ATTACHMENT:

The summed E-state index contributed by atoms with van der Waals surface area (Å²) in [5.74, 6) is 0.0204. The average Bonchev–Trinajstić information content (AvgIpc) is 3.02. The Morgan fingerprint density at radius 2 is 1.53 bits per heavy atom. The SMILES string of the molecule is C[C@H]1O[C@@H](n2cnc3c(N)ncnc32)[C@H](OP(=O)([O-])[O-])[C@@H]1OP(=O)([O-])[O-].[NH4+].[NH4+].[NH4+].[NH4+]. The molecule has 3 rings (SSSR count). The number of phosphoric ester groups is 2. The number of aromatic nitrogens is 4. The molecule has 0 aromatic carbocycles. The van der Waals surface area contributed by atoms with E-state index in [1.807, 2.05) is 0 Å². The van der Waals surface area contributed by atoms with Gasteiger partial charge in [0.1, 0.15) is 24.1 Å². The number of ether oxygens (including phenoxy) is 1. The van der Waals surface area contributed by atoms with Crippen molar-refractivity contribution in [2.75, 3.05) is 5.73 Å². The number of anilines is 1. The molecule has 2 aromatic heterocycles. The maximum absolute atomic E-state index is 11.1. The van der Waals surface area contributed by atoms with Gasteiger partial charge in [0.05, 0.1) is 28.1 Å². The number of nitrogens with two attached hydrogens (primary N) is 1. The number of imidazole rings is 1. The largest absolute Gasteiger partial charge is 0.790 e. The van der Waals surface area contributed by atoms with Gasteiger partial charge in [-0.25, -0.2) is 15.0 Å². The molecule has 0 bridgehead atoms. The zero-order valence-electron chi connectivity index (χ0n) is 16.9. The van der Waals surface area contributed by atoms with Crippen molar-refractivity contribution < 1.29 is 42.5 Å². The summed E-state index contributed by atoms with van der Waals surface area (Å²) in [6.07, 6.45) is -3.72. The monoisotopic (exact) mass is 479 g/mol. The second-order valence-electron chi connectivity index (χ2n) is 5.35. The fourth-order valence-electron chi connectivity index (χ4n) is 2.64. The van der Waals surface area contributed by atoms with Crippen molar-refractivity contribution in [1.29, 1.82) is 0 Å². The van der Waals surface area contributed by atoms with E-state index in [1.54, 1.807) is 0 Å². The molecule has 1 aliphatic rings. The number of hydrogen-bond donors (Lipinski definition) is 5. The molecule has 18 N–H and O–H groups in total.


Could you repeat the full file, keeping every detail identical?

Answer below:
The summed E-state index contributed by atoms with van der Waals surface area (Å²) in [5.74, 6) is 0.0204. The average Bonchev–Trinajstić information content (AvgIpc) is 3.02. The Morgan fingerprint density at radius 2 is 1.53 bits per heavy atom. The SMILES string of the molecule is C[C@H]1O[C@@H](n2cnc3c(N)ncnc32)[C@H](OP(=O)([O-])[O-])[C@@H]1OP(=O)([O-])[O-].[NH4+].[NH4+].[NH4+].[NH4+]. The molecule has 3 rings (SSSR count). The number of phosphoric ester groups is 2. The number of aromatic nitrogens is 4. The molecule has 0 aromatic carbocycles. The van der Waals surface area contributed by atoms with E-state index in [1.807, 2.05) is 0 Å². The van der Waals surface area contributed by atoms with Gasteiger partial charge in [0.1, 0.15) is 24.1 Å². The number of ether oxygens (including phenoxy) is 1. The van der Waals surface area contributed by atoms with Crippen molar-refractivity contribution in [2.75, 3.05) is 5.73 Å². The number of anilines is 1. The molecule has 2 aromatic heterocycles. The maximum absolute atomic E-state index is 11.1. The van der Waals surface area contributed by atoms with Gasteiger partial charge in [0.05, 0.1) is 28.1 Å². The number of nitrogens with two attached hydrogens (primary N) is 1. The number of imidazole rings is 1. The largest absolute Gasteiger partial charge is 0.790 e. The van der Waals surface area contributed by atoms with Gasteiger partial charge in [-0.25, -0.2) is 15.0 Å². The molecule has 0 bridgehead atoms. The zero-order valence-electron chi connectivity index (χ0n) is 16.9. The van der Waals surface area contributed by atoms with Crippen molar-refractivity contribution < 1.29 is 42.5 Å². The summed E-state index contributed by atoms with van der Waals surface area (Å²) in [6.07, 6.45) is -3.72. The monoisotopic (exact) mass is 479 g/mol. The second-order valence-electron chi connectivity index (χ2n) is 5.35. The fourth-order valence-electron chi connectivity index (χ4n) is 2.64. The van der Waals surface area contributed by atoms with Crippen molar-refractivity contribution in [1.29, 1.82) is 0 Å². The van der Waals surface area contributed by atoms with E-state index in [1.54, 1.807) is 0 Å². The molecule has 1 aliphatic rings. The number of hydrogen-bond donors (Lipinski definition) is 5. The molecule has 18 N–H and O–H groups in total.